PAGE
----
Resilient people more satisfied with life

May 23, 2012

A study conducted by researchers at Universitat Autonoma de Barcelona reveals that individuals with a larger capacity to overcome adversities, those more resilient, are also the ones most satisfied with life. The research was published in Behavioral Psychology.

When confronted with adverse situations such as the loss of a loved one, some people never fully recover from the pain. Others, the majority, pull through and experiment how the intensity of (e.g. , ) grows dimmer with time until they adapt to the new situation. A third group is made up of individuals whose adversities have made them grow personally and whose life takes on new meaning, making them feel stronger than before.

Researchers at the Basic Psychology Unit at Universitat Autònoma de Barcelona analysed the responses of 254 students from the Faculty of Psychology in different questionnaires. The purpose was to evaluate their level of satisfaction with life and find connections between their resilience and their capacity of recovery, one of the components of emotional intelligence which consists in the ability to control one's emotions and those of others.

Research data shows that students who are more resilient, 20% of those surveyed, are more satisfied with their lives and are also those who believe they have control over their emotions and their state of mind. Resilience therefore has a positive prediction effect on the level of satisfaction with one's life.

"Some of the characteristics of being resilient can be worked on and improved, such as self-esteem and being able to regulate one's emotions. Learning these techniques can offer people the resources needed to help them adapt and improve their quality of life", explains Dr Joaquín T Limonero, professor of the UAB Research Group on Stress and Health at UAB and coordinator of the research.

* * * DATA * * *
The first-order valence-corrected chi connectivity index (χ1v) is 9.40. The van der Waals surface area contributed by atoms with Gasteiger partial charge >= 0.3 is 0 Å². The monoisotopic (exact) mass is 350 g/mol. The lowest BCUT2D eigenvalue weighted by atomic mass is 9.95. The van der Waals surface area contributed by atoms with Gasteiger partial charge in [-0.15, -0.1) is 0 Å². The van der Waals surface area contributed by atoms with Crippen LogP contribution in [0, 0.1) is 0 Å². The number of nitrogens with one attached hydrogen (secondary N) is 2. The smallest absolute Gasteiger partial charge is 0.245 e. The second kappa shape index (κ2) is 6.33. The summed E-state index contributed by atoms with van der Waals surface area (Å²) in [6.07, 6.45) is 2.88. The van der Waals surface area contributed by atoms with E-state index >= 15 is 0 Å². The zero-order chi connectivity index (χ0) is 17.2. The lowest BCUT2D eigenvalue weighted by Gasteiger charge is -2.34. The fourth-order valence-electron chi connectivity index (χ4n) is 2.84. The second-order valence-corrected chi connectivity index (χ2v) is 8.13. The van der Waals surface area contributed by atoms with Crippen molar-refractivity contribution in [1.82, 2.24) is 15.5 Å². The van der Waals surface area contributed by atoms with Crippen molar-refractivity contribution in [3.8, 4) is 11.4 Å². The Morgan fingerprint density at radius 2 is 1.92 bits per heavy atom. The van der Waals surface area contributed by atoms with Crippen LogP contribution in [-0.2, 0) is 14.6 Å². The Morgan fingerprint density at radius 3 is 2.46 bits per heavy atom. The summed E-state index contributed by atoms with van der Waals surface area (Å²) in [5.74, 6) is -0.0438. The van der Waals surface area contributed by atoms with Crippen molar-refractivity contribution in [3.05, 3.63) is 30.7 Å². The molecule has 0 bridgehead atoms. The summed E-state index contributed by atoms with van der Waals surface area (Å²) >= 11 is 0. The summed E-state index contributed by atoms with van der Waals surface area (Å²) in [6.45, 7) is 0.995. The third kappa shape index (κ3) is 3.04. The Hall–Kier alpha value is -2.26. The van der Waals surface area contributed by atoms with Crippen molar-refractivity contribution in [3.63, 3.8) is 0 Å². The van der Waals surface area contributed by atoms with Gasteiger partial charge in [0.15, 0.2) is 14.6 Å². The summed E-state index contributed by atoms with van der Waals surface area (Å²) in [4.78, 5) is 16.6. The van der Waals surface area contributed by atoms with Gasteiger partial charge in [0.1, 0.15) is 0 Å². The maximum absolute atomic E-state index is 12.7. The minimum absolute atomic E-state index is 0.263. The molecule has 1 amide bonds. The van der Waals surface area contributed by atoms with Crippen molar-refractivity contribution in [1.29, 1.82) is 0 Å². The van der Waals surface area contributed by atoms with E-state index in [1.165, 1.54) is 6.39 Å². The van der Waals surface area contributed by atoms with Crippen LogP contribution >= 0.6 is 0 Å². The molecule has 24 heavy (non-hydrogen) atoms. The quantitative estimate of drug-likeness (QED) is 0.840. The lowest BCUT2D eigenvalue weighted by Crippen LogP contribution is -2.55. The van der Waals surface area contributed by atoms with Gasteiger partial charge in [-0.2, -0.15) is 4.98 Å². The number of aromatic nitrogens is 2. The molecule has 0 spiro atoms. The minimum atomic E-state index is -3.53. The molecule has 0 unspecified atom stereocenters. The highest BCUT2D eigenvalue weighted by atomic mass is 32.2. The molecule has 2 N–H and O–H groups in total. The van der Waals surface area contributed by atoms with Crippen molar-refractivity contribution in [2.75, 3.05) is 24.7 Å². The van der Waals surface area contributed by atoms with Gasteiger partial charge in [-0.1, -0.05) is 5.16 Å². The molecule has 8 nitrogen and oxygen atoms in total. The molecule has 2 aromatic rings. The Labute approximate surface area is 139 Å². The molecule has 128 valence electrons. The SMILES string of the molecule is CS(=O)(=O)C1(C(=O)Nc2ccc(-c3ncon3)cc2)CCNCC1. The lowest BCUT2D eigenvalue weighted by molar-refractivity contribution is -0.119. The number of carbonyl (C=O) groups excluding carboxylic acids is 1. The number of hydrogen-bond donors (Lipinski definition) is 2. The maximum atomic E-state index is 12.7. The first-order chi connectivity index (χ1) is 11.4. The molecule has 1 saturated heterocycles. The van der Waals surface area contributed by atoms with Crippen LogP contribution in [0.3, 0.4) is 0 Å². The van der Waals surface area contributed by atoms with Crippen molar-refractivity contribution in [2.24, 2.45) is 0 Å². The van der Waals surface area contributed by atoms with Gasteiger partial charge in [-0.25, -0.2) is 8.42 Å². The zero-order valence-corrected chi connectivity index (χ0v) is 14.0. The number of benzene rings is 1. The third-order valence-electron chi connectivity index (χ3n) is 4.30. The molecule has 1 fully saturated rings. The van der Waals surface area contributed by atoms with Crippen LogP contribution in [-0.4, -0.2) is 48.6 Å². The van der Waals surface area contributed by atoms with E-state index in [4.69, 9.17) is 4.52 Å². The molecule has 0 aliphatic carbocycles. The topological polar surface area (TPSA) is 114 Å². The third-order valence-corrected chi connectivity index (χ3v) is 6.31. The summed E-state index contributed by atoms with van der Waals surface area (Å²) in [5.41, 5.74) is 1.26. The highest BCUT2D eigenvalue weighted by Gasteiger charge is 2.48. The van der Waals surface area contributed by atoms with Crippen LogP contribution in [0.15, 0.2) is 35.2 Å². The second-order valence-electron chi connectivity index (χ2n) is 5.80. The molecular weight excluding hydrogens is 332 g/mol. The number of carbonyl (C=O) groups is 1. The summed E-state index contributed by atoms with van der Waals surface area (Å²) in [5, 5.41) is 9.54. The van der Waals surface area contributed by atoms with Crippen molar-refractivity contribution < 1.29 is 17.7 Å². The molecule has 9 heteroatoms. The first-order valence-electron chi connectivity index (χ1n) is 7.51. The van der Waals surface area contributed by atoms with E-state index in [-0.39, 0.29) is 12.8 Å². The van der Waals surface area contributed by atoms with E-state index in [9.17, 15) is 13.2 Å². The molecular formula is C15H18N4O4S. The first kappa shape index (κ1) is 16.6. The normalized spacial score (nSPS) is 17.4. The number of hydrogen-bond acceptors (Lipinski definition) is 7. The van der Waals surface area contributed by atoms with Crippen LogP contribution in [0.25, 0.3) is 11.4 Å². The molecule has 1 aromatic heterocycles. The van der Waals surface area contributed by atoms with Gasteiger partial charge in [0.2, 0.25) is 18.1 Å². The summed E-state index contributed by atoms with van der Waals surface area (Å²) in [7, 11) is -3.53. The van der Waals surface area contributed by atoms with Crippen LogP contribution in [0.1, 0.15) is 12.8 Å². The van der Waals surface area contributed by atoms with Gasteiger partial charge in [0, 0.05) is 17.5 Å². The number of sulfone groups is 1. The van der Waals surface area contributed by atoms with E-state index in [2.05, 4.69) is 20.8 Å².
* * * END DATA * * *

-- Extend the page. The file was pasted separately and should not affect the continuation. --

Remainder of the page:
Related Stories

Life after cigarettes

December 13, 2011

Life without cigarettes is not all doom and gloom. In fact, successful quitters are more satisfied with their lives and feel healthier, both one year and three years afterwards, than those who continue to smoke. That's according ...

Training teens to handle emotions improves mental health

April 20, 2012

Teens who received emotional intelligence training in school had improved scores on several measures of emotional well-being, including less anxiety, depression and social stress, according to a new study in the Journal of ...

Recommended for you

Neural efficiency hypothesis confirmed

July 27, 2015

One of the big questions intelligence researchers grapple with is just how differences in intelligence are reflected in the human brain. Researchers at ETH Zurich have succeeded in studying further details relating to suspected ...

How does color blindness affect color preferences?

July 21, 2015

(Medical Xpress)—Dichromacy is a color vision defect in which one of the three types of cone photoreceptors is missing. The condition is hereditary and sex-linked, mostly affecting males. Although researchers have explored ...

0 comments

Please sign in to add a comment. Registration is free, and takes less than a minute. Read more

Click here to reset your password.
Sign in to get notified via email when new comments are made.